praise the Lord, alleluia!
God made the beasts, the birds in the tree,

the fish in the water, and God made me!

Then Wonderful Colleague preached. He talked about how much we like to define things, to wrap words around them so that we may understand that which we cannot understand. Someone once remarked to him that for us to try to describe God is like an oyster trying to describe a ballerina: there are problems both of comprehension and description.

LOVED that. (Reader, are your feet starting to tap now?)

But, he continued, our inability to wrap our brains around God doesn't mean that we are separated from God. He spoke of that enlivening presence all around us: in the quiet moss on the rocks, in the strength of the rocks themselves, in one the dance.

We sang the hymn at the top of this post.

We shared the meal, and experienced the presence of Christ (AND the Great Cloud of Witnesses), while we sang:

Holy, holy, holy Lord God Almighty,
early in the morning our song shall rise to Thee;
holy, holy, holy, merciful and mighty!
God in three Persons, blessèd Trinity!

We blessed our high school and college graduates with the following prayer:

Holy Trinity, you call us to ventures of which we cannot see the ending, by paths as yet untrodden, through perils unknown. Give these graduates faith to go out with good courage, knowing that your hand is leading them and your love supporting them through Jesus Christ our Lord, Bless and watch over these graduates in all that is to come, in the name + of the Father, the Son, and the Holy Spirit. Amen.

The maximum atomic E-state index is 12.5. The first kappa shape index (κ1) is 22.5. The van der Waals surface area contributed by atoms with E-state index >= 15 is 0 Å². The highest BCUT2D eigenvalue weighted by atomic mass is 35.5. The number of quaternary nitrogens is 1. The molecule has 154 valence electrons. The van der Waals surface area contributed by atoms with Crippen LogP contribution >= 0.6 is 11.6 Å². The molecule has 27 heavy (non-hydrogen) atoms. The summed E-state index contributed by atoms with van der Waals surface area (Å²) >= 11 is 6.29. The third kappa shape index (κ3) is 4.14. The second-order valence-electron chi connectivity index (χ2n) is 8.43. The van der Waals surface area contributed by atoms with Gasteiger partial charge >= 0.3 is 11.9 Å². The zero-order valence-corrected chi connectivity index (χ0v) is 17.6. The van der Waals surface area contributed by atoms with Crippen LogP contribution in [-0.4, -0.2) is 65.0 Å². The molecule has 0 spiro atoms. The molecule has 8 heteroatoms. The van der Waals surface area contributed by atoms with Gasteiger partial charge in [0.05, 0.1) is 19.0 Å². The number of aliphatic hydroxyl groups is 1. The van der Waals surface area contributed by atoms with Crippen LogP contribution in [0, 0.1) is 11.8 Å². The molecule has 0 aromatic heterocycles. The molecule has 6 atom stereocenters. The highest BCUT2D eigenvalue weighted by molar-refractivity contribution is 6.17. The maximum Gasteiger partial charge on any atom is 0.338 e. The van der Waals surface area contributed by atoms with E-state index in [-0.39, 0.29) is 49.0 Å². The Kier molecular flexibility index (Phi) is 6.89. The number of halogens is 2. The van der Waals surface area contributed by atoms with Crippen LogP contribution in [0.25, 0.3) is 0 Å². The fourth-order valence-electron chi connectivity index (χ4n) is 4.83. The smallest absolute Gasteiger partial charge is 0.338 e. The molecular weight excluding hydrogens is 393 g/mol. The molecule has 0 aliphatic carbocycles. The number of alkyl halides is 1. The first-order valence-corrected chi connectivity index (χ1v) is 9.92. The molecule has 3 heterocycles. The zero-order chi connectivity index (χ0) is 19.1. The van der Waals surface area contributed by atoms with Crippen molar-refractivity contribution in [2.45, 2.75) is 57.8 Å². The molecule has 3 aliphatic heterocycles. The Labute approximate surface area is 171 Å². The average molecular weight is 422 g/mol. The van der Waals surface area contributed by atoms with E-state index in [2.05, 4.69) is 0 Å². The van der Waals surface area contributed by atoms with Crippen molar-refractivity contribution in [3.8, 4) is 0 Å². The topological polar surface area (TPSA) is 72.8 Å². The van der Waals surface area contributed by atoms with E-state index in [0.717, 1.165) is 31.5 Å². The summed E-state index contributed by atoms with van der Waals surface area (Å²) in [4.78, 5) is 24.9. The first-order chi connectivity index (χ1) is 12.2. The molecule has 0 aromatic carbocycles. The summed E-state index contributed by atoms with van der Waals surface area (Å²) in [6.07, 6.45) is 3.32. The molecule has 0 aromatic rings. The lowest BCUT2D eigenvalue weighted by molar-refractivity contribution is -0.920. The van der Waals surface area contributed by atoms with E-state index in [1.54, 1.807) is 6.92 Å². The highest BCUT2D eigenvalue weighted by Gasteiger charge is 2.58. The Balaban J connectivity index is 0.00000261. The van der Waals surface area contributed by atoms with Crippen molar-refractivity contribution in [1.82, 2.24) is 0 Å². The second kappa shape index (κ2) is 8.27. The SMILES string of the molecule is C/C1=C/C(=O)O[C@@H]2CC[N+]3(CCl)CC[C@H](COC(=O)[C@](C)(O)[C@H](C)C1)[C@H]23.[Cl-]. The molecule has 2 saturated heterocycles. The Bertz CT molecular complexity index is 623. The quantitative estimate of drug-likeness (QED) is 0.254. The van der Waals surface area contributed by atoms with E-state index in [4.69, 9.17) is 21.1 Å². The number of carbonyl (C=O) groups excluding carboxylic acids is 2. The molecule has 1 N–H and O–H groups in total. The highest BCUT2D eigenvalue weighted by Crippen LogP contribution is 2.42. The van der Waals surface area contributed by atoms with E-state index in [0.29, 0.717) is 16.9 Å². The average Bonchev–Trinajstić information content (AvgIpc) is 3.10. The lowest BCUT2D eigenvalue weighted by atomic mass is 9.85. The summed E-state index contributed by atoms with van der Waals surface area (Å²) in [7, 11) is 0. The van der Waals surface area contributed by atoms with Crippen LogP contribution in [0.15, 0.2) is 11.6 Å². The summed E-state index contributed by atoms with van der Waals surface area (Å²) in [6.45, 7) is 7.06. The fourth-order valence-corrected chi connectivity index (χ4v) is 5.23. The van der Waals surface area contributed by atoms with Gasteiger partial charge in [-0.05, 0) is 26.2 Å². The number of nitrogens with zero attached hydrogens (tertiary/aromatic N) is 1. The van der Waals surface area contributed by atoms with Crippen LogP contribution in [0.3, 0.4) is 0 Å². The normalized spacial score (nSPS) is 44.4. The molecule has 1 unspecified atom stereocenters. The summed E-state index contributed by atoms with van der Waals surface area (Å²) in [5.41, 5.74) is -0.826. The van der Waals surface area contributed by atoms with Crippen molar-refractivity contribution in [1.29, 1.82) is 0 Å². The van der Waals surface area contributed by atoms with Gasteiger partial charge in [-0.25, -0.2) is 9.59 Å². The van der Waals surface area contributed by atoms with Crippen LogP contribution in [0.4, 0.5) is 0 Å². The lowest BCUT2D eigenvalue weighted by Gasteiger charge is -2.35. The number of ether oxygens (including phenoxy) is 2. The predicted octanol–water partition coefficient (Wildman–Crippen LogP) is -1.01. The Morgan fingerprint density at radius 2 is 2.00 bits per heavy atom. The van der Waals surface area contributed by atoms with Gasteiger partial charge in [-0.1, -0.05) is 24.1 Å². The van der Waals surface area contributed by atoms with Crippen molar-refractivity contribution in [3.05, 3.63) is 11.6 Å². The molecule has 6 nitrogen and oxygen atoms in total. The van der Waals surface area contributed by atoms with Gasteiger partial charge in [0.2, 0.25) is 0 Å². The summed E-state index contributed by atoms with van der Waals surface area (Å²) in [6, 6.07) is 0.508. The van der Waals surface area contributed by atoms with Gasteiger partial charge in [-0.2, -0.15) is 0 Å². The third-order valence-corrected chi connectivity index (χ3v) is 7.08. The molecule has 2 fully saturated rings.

We received the benediction from the Adult Choir, reminding us of places in which God is present:

Deep peace of the running wave to you.
Deep peace of the flowing air to you.

Deep peace of the quiet earth to you.

Deep peace of the shining stars to you.

Deep peace of the gentle night to you.

Moon and stars pour their healing light on you.

Deep peace of Christ, the light of the world, to you.

And were sent forth into mission with the sending hymn, sung to the same tune as the gathering hymn (Reader, it's OK to get out of that chair and move if you need to dance now...):

Go all you people, go and serve the Most High. (3x)
Go now and work in the world.

Go all you people, go and serve the Savior.

Go now and love in the world.

Go all you people, go and serve the Spirit.

Go now and speak in the world,

Please note the typo at the end of that one, which actually appeared in the worship folder. A comma instead of a period, which I thought I'd corrected. But, to paraphrase the lovely Gracie Allen, it seems that I was trying to put a period where God had put a comma. The comma was supposed to be there, I think--to leave us open to participation in those ventures of which we cannot see the ending, to call us out with good courage.

We can't, in the end, say anything truly and comprehensively definitive about God. If we could, as Wonderful Colleague says, our "God" would be too small, and probably made in our own image. BUT:

We can live our lives as part of the Trinity's dance of creation, of love, of renewal, of life.

We can give ourselves to that rhythm, let our hearts follow the arc of that melody, and live in the joyful mystery of it all.

We can find out what happens after the comma, after the last phrase of the music that we have in our hands and hearts as of this exact moment.

Thanks be to God! Let's dance!


Ruth Hull Chatlien said...

It sounds like a vibrant experience.

Cecilia said...

I read this a few days ago. I found it to be so powerful. You are quite the theologian, CG!

Pax, C.

Songbird said...

This sounds like fabulous worship.
Thanks so much for your kind comment at my blog!

Scott R. Davis said...

very lively poetic dance rhythm to the poem that you shared. May God bless your family. Remember that Jesus loves you. scott